The symbol of the Ōtākaro Living Laboratory is the kahikatea, Dacrycarpus dacrydioides, the tallest tree in the forests of Aotearoa. Kahikatea is a dominant species at the margins of land and water, growing tall for hundreds of years. The seed cone of the kahikatea embodies the spirit of experimentation and discovery. 

 



Kahikatea are being planted throughout the red zone as the Ōtākaro Avon River Corridor Regeneration Plan is implemented. Find out more about the red zone here.

Kahikatea - Dacrycarpus dacrydioides. Image by Steve Attwood

A kaupapa

• a mission shared between Living Laboratory participants to enable us to better face local and global challenges together

• an ongoing willingness to experiment, discover, teach and learn together about new ways of living with a restless environment

 

The Living Laboratory is based on three pou, or posts or supports:

 

An ecosystem

• a network of researchers, educational institutions, schools, manawhenua, businesses, professionals and community groups, extending from local to global

• relationships with city entities that have an interest in the river corridor, such as ChristchurchNZ, the Community Waterways Partnership and the Climate Action Campus

 

A body of knowledge

• assembling and making accessible existing knowledge about evolving environmental, social, cultural and economic change in the river corridor

• building a major longitudinal study of such change into the future, including processes of climate adaptation and biodiversity change

 

The Ōtākaro-Avon. Image by Heather Parker, University of Washington

Ōtākaro Living Laboratory database word cloud

 

Image by Australian National University

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The Living Laboratory is overseen by an independent trust. The trust has representatives from the public, private and community sectors, including some of the key institutions in the city. It coordinates with other agencies and groups that have an interest in research and education in and around the river corridor. The trust members are:

Rob Kerr

Rob Kerr is a Chartered Professional Engineer and project director. He was Development Director for the Canterbury Earthquake Recovery Authority, where he was responsible for a number of the anchor projects in Christchurch central city, including the Margaret Mary playground. He was also General Manager - Residential Red Zone for Regenerate Christchurch and led the development of the Ōtākaro Avon River Corridor Regeneration Plan.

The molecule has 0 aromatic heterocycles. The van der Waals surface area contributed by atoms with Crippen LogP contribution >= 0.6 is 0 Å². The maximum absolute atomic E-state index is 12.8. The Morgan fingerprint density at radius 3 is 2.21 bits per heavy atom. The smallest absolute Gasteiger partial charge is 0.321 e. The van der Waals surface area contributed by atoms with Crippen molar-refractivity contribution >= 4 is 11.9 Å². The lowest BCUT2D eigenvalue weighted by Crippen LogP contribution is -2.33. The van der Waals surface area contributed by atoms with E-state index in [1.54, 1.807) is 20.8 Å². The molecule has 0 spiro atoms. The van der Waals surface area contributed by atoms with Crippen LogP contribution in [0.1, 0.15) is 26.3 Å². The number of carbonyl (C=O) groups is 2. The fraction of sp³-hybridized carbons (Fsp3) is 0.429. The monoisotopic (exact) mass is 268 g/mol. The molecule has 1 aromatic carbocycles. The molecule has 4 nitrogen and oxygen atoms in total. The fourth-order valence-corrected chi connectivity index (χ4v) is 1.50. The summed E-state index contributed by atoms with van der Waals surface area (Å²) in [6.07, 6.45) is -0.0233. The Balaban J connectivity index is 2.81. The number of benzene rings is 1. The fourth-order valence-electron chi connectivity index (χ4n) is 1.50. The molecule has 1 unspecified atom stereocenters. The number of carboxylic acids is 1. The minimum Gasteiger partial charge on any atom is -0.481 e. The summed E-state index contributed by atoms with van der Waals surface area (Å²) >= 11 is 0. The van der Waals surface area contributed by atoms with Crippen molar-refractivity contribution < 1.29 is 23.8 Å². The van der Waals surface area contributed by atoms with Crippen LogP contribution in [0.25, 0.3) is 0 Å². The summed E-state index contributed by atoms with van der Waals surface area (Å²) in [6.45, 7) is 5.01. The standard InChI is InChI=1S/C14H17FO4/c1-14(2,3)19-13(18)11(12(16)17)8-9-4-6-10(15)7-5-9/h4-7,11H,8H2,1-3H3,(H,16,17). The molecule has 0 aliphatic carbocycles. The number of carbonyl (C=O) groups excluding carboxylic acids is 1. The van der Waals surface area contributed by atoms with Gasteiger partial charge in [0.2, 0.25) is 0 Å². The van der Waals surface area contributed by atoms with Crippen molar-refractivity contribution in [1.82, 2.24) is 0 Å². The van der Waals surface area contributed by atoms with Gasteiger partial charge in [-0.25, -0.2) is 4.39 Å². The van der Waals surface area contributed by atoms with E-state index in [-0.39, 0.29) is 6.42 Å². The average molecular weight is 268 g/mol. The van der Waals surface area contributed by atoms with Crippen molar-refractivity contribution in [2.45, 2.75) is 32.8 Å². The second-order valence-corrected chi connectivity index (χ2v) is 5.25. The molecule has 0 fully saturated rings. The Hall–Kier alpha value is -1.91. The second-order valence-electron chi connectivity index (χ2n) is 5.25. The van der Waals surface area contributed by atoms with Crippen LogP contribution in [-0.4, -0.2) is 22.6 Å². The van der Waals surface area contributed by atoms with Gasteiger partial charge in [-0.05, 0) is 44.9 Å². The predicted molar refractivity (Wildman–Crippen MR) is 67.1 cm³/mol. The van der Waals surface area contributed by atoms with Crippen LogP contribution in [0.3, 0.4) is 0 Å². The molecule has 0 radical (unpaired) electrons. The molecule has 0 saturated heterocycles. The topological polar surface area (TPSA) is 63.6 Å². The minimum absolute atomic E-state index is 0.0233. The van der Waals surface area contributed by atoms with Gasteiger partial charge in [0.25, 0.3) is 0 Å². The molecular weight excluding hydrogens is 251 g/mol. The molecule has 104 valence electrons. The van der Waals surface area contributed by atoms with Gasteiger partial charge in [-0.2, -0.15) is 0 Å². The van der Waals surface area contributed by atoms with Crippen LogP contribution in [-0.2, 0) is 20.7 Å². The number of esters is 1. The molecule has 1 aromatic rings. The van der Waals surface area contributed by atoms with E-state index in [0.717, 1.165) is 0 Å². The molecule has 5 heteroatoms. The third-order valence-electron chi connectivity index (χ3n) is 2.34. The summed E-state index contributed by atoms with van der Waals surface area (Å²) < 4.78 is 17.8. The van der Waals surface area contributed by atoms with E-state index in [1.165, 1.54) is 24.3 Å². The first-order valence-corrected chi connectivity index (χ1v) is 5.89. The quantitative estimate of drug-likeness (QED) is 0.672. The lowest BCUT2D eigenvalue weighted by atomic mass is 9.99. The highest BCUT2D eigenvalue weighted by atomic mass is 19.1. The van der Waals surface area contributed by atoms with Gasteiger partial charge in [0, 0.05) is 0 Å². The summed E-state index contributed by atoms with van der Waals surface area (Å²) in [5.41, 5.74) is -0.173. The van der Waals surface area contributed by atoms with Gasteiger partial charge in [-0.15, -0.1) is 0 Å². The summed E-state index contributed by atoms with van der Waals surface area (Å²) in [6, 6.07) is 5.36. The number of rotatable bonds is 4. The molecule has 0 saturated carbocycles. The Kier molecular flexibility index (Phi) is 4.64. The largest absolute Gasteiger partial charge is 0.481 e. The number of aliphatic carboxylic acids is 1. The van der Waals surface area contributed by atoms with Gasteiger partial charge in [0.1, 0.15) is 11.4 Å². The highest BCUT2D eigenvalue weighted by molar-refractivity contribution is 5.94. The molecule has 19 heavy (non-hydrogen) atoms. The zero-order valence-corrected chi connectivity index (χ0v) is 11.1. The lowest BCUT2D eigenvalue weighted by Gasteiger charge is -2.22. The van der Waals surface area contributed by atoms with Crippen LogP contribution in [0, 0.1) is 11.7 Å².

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Roslyn Kerr

Roslyn Kerr is Professor and Dean of the Faculty of Environment, Society and Design at Lincoln University. She is also the Convenor of the Lincoln University Living Laboratory (www.lincoln.ac.nz/about-us/living-laboratory/) which is focused on providing opportunities for Lincoln students to engage with partners to explore, test and solve real-world problems relating to the university's land-based sector mission. 

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Nicole Manawatu 

Nicole is of Māori and English descent with strong whakapapa to local hapū Ngāi Tūāhuriri (Tuahiwi) and Kati Huikai (Port Levy).  She brings a strong cultural conscience to the team and loves assisting organisations to future think and transform their performance in relation to their impacts on society and the environment. She has delivered socially significant and complex projects within IRD and CERA and holds a number of directorships across environment and education.

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Eric Pawson

Eric Pawson is Emeritus Professor of Geography at the University of Canterbury. He has published widely in environmental history and environmental management, and has a particular interest in community-based research and learning, developed with students in the city since the earthquakes. He did the scoping work on the living laboratory as one of the foundations of the Ōtākaro Avon River Corridor Regeneration Plan.

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Fiona Shanhun

Fiona Shanhun is Chief Scientist at the regional council, te Kaunihera Taiao ki Waitaha | Environment Canterbury and leads their climate change resilience programme. She is focused on developing partnerships and sharing science advice with rūnanga, communities, researchers and decision-makers to help improve environmental outcomes – mō tātou, ā, mō kā uri ā muri ake nei – for us, and our children after us.

Jamie Shulmeister

Jamie Shulmeister is Professor and Head of School of Earth and Environment/Te Kura Aronukurangi at the University of Canterbury. He is an environmental scientist with interests in long-term climate change and landscape evolution. He is excited by the opportunities that work in the Ōtākaro Avon river corridor provides for improved environmental outcomes for Christchurch and for driving UC involvement in the Living Lab.

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Lynda Weastell Murchison

Dr Lynda Weastell Murchison is an adjunct lecturer at Lincoln University and an environmental planner with over 25 years’ experience working with district and regional councils, Te Rūnanga o Ngāi Tahu and in private practice, and teaching environmental and resource management courses at Canterbury and Lincoln universities. Lynda grew up in the suburb of Avondale with strong connections to Ōtākaro/Avon River, Travis Wetland and New Brighton. She is particularly interested in the role of connection to place in identity and well-being, and place-attachment as the foundation of environmental management systems.